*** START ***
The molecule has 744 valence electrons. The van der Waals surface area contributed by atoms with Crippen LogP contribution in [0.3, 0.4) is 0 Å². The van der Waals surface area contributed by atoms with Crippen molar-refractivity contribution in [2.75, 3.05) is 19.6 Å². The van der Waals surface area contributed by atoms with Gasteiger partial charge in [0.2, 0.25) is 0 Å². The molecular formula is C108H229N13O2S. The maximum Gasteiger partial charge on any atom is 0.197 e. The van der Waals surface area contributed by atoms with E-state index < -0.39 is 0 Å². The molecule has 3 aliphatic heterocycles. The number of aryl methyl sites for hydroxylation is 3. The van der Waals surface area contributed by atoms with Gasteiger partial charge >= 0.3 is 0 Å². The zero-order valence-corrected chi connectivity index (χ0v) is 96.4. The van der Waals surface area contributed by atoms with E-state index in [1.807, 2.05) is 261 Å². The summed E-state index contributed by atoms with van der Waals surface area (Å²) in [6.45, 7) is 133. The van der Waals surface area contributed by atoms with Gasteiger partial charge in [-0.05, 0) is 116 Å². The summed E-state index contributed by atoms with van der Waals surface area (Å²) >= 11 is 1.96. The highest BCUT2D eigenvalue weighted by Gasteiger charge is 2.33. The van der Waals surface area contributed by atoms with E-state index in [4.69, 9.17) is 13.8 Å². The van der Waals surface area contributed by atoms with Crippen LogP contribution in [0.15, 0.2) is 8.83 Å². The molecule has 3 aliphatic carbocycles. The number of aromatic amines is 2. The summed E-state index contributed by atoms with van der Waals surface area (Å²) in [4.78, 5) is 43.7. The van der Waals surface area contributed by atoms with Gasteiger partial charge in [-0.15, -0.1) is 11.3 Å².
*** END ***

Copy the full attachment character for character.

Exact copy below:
The molecule has 744 valence electrons. The van der Waals surface area contributed by atoms with Crippen LogP contribution in [0.3, 0.4) is 0 Å². The van der Waals surface area contributed by atoms with Crippen molar-refractivity contribution in [2.75, 3.05) is 19.6 Å². The van der Waals surface area contributed by atoms with Gasteiger partial charge in [0.2, 0.25) is 0 Å². The molecular formula is C108H229N13O2S. The maximum Gasteiger partial charge on any atom is 0.197 e. The van der Waals surface area contributed by atoms with E-state index < -0.39 is 0 Å². The molecule has 3 aliphatic heterocycles. The number of aryl methyl sites for hydroxylation is 3. The van der Waals surface area contributed by atoms with Gasteiger partial charge >= 0.3 is 0 Å². The zero-order valence-corrected chi connectivity index (χ0v) is 96.4. The van der Waals surface area contributed by atoms with E-state index in [1.807, 2.05) is 261 Å². The summed E-state index contributed by atoms with van der Waals surface area (Å²) in [6.45, 7) is 133. The van der Waals surface area contributed by atoms with Gasteiger partial charge in [-0.05, 0) is 116 Å². The summed E-state index contributed by atoms with van der Waals surface area (Å²) >= 11 is 1.96. The highest BCUT2D eigenvalue weighted by Gasteiger charge is 2.33. The van der Waals surface area contributed by atoms with E-state index in [4.69, 9.17) is 13.8 Å². The van der Waals surface area contributed by atoms with Crippen LogP contribution in [0.15, 0.2) is 8.83 Å². The molecule has 3 aliphatic carbocycles. The number of aromatic amines is 2. The summed E-state index contributed by atoms with van der Waals surface area (Å²) in [4.78, 5) is 43.7. The van der Waals surface area contributed by atoms with Gasteiger partial charge in [-0.15, -0.1) is 11.3 Å².